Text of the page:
Many systems require the viewer to wear eye glasses of one kind or another in order to view two different perspective images on a screen which are coded in some manner but are decoded in the eyes of a viewer looking through the special viewing eye glasses. Generally, while initial curiosity generates some interest in such systems, it appears that over time such systems do not gain widespread acceptance.

Other schemes do not require the use of specialized eye wear but do require the adoption of new electronic protocols or standards or the manufacture of extensive and specialized non-standard equipment, to accomplish non-standard scanning for example, which is prohibitively expensive and extremely difficult to manufacture.

Some of the prior art systems have overcome many of the objectionable aspects of preceding systems but still have quality shortcomings which preclude widespread acceptance.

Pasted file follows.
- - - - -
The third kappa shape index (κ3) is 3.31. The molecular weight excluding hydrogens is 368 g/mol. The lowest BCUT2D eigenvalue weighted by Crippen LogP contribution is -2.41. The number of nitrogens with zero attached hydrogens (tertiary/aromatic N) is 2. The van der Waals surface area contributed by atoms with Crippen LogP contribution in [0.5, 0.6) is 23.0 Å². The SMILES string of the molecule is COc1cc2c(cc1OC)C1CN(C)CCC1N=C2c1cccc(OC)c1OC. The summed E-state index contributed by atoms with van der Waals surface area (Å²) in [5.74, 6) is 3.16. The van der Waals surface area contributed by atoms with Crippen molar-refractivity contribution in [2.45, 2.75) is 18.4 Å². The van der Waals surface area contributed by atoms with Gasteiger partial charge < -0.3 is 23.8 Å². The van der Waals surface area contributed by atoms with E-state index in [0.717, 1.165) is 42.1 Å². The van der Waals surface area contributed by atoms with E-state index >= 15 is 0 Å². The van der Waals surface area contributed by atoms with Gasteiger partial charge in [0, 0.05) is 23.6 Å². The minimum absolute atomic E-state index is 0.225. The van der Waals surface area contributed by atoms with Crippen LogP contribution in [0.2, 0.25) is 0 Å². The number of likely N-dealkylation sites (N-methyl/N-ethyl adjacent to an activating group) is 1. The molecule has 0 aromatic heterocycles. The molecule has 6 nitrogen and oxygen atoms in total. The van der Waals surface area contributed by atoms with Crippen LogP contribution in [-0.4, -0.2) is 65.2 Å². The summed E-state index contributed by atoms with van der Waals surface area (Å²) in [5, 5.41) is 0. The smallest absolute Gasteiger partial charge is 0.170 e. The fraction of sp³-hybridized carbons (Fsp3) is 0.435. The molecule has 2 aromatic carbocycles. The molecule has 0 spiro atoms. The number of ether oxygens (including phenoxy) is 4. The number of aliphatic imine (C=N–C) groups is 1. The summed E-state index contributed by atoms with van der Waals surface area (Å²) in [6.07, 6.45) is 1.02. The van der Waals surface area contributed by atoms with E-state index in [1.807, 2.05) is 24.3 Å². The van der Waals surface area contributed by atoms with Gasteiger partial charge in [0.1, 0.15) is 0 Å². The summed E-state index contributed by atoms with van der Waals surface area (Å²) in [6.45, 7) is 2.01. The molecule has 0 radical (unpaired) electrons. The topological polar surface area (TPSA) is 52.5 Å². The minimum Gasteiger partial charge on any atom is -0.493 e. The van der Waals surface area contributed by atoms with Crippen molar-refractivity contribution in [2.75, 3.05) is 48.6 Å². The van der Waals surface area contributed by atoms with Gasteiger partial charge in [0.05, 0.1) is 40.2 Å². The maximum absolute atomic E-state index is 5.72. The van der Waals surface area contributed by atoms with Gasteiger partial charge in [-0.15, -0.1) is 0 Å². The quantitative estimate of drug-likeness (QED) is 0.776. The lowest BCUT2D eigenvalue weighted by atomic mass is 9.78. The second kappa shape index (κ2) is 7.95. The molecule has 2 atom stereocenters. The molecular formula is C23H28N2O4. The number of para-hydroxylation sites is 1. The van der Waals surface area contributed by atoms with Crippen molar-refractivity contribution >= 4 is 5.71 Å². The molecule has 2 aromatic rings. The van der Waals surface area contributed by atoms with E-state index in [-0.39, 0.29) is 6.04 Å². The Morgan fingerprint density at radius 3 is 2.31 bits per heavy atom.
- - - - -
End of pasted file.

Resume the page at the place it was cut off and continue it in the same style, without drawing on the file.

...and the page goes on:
U.S. Pat. No. 3,932,699, now expired, discloses a CRT system including the use of a lenticulated grid over the face of a CRT for displaying three dimensional images. While that system is generally satisfactory from the standpoint that it does not require the use of special eyewear, problems may still occur as a result of the manufacture of the lenticular grid and the placement of that grid on the face of the CRT. It must be noted that the electron beam changes its modulation as it sweeps across the face of the CRT and that modulation may not always be in time-space synchronization with the layout of the lenticular grid on the CRT. If that occurs, there is a significant loss in picture quality.